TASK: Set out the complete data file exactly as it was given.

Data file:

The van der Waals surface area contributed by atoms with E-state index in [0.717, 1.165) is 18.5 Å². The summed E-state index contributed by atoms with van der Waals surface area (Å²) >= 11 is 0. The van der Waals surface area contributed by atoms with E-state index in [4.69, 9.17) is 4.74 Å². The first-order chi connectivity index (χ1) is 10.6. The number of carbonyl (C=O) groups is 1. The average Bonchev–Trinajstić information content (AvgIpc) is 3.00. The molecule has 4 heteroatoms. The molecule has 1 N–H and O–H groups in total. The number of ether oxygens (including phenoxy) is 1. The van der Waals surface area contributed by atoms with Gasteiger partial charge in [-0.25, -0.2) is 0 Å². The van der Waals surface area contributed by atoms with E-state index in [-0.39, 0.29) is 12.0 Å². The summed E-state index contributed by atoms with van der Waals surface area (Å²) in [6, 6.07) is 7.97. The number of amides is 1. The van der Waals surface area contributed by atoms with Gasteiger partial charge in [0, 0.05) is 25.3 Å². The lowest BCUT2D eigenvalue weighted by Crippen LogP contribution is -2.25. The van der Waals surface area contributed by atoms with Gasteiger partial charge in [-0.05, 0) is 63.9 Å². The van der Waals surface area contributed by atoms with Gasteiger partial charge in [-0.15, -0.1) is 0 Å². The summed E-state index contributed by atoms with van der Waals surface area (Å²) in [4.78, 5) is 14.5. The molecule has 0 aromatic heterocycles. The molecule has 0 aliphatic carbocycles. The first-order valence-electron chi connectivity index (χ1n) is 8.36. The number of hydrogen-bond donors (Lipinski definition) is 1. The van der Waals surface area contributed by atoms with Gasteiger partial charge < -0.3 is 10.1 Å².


The van der Waals surface area contributed by atoms with E-state index in [0.717, 1.165) is 18.5 Å². The summed E-state index contributed by atoms with van der Waals surface area (Å²) >= 11 is 0. The van der Waals surface area contributed by atoms with E-state index in [4.69, 9.17) is 4.74 Å². The first-order chi connectivity index (χ1) is 10.6. The number of carbonyl (C=O) groups is 1. The average Bonchev–Trinajstić information content (AvgIpc) is 3.00. The molecule has 4 heteroatoms. The molecule has 1 N–H and O–H groups in total. The number of ether oxygens (including phenoxy) is 1. The van der Waals surface area contributed by atoms with Gasteiger partial charge in [-0.25, -0.2) is 0 Å². The van der Waals surface area contributed by atoms with E-state index in [-0.39, 0.29) is 12.0 Å². The summed E-state index contributed by atoms with van der Waals surface area (Å²) in [6, 6.07) is 7.97. The number of amides is 1. The van der Waals surface area contributed by atoms with Gasteiger partial charge in [0, 0.05) is 25.3 Å². The lowest BCUT2D eigenvalue weighted by Crippen LogP contribution is -2.25. The van der Waals surface area contributed by atoms with Gasteiger partial charge in [-0.05, 0) is 63.9 Å². The van der Waals surface area contributed by atoms with Gasteiger partial charge in [-0.15, -0.1) is 0 Å². The summed E-state index contributed by atoms with van der Waals surface area (Å²) in [4.78, 5) is 14.5. The molecule has 0 aromatic heterocycles. The molecule has 0 aliphatic carbocycles. The first-order valence-electron chi connectivity index (χ1n) is 8.36. The number of hydrogen-bond donors (Lipinski definition) is 1. The van der Waals surface area contributed by atoms with Gasteiger partial charge < -0.3 is 10.1 Å².